2. Methodology

2.1. Study Area

Wildfires are a yearly recurring phenomena in southern California [20,41,50]. In the 2007 fire season 23 separately named fires burned over 200,000 ha. These fires mainly occurred in mountainous terrain and were driven by the strong Santa Ana winds, which are known to create extreme fire conditions in the region [51]. Four of the 2007 southern California wildfires were selected for this study. These fires are called the Canyon fire, the Harris fire, the Poomacha fire and the Witch fire (Figure 1). The fires occurred in October 2007 during a Santa Ana event. The main vegetation type consumed during these fires was chaparral. Chaparral is a complex and distinctive shrub formation that dominates the hills and lower mountain slopes of California. In southern California chaparral occupies approximately 70% of the land below the pine forests [50]. Composed of evergreen, woody shrubs, it often forms extensive and almost impenetrable stands. It is strongly adapted to protracted yearly drought and it is prone to recurrent fires, but vigorous in its recovery [20].

Figure 1. Location of the study sites in southern California.

Figure 1. Location of the study sites in southern California.

2.2. Field Data

Assessments of fire severity were obtained using the field protocol described in the Fire Monitoring Handbook (FMH, [52]). 25 field plots were established in November 2007, within one month after the fires. The plots were selected taking into account the constraints on mainly accessibility and time, encompassing the range of variability in fire severity in the study areas. To minimize potential misregistration the plots were GPS-recorded in relatively homogeneous areas in terms of post-fire effects. The FMH protocol is based on a visual rating assessment. Both fire effects on substrate and vegetation were separately judged. A description of the five fire severity classes for both substrate and vegetation is given in Table 1. Ratings range between five (high fire severity) and one (unburned). Figure 2 shows the distribution of the field plots over the different severity classes.

Figure 2. Distribution of the field plots over the fire severity (FS) classes.

Figure 2. Distribution of the field plots over the fire severity (FS) classes.

Table 1. Description of the fire severity classes for both substrate and vegetation (after [41]).

Fire severity ClassSubstrateVegetation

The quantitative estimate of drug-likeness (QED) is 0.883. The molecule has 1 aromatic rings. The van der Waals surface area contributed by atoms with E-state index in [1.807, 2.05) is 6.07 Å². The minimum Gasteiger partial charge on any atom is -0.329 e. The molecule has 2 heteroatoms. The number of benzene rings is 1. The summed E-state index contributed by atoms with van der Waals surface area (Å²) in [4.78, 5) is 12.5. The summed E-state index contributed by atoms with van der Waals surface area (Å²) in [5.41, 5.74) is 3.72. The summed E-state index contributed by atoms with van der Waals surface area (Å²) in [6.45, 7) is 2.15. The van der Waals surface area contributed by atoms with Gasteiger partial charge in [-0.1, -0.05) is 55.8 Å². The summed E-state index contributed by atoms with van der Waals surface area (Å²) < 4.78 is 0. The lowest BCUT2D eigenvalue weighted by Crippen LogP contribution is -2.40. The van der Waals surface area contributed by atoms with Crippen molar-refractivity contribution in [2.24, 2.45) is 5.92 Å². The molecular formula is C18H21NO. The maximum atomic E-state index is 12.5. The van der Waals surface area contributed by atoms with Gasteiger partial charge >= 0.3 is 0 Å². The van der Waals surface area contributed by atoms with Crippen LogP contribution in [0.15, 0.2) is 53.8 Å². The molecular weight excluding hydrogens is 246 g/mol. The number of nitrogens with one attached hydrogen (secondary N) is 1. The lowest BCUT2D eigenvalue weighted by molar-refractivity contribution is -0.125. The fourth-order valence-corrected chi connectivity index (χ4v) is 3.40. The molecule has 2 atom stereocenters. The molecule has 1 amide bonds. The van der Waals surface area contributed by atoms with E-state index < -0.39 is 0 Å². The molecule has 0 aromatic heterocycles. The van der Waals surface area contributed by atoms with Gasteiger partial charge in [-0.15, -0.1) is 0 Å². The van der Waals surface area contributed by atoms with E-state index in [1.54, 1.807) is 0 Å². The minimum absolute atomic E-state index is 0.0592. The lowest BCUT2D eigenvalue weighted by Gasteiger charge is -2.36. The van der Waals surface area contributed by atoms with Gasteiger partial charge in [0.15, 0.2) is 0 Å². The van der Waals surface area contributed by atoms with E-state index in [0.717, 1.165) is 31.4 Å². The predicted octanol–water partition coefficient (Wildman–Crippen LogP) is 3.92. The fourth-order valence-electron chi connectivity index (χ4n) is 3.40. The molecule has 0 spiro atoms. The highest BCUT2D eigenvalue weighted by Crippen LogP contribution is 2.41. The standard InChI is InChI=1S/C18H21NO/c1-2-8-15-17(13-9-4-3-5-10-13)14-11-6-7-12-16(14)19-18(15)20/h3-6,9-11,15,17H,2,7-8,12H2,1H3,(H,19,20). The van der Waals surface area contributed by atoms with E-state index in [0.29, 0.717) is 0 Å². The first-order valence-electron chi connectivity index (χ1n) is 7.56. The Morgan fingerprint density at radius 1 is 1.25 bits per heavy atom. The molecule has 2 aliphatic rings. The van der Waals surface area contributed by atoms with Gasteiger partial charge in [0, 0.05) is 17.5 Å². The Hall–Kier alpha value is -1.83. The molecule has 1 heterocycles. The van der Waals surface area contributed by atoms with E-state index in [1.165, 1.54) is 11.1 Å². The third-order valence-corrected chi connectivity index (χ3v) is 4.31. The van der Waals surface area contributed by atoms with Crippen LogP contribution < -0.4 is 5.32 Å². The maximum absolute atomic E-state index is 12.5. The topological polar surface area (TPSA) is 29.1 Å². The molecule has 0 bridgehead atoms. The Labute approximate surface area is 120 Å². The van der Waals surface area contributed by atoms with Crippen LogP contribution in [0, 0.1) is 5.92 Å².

Unburned (1)Not burnedNot burned
Very low (2)Litter partially blackened; duff nearly unchanged; wood/leaf structures unchangedFoliage scorched and attached to supporting twigs
Low (3)Litter charred to partially consumed, some leaf structure undamaged; surface is predominantly black; some gray ash may be present immediately postburn; charring may extend slightly into soil surface where litter is sparse, otherwise soil is not alteredFoliage and smaller twigs partially to completely consumed; branches mostly intact; less than 60% of the shrub canopy is commonly consumed
Moderate (4)Leaf litter consumed, leaving coarse, light colored ash; duff deeply charred, but underlying mineral soil is not visibly altered; woody debris is mostly consumed; logs are deeply charred, burned-out stump holes are commonFoliage, twigs, ands small stems consumed; some branches (>0.6–1 cm in diameter) still present; 40–80% of the shrub canopy is commonly consumed
High (5)Leaf litter completely consumed, leaving a fluffy fine white ash; all organic material is consumed in mineral soil to a depth of 1–2.5 cm, this is underlain by a zone of black organic material; colloidal structure of the surface mineral soil may be alteredAll plant parts consumed leaving only stubs greater than 1 cm in diameter

2.3. MASTER Imagery and Preprocessing

The MASTER airborne simulator acquired high spectral and high spatial resolution imagery over the burned area in November 2007. The spatial resolution of MASTER data ranges from 5 m to 50 m depending on flying height. The pixel size of the data in this study varied between 6 and 8.5 m depending on the site. The instrument acquires radiance spectra between 0.4 μm and 13 μm in 50 spectral channels with 11 visible NIR (VNIR) channels, 14 SWIR channels and 25 mid infrared (MIR) and TIR channels.

The MASTER data were provided as level 1b geolocated calibrated radiance. Atmospheric and Topographic Correction for Airborne Imagery (ATCOR4) software was used to correct for the influence of the atmosphere, solar illumination and sensor viewing geometry [53]. ATCOR4 uses a large database containing the results of radiative transfer calculations based on MODTRAN4 code [53]. The standard ATCOR4 desert aerosol model was chosen. The visible through SWIR bands (1–25) were processed to surface reflectance, the MIR bands (26–40) were not atmospherically corrected and the thermal bands (41–50) were atmospherically corrected to surface radiance. The surface radiance of the thermal bands was then separated into surface temperature (Ts) and surface emissivity () using the emissivity normalization method [54]. is defined as the ratio of the actual emitted radiance to the radiance emitted from a blackbody at the same thermodynamic temperature [55,56]. Finally, the images were georeferenced using input geometry.

2.4. Spectral Indices

This study evaluates the performance of 19 spectral indices as listed in Table 2. This table includes: (i) the widely used NDVI [57], Global Environment Monitoring Index (GEMI, [58]) Enhanced Vegetation Index (EVI, [59]), Soil Adjusted Vegetation Index (SAVI, [60]) and Modified Soil Adjusted Vegetation Index (MSAVI, [61]); (ii) indices specifically designed for burned land applications such as the Burned Area Index (BAI, [62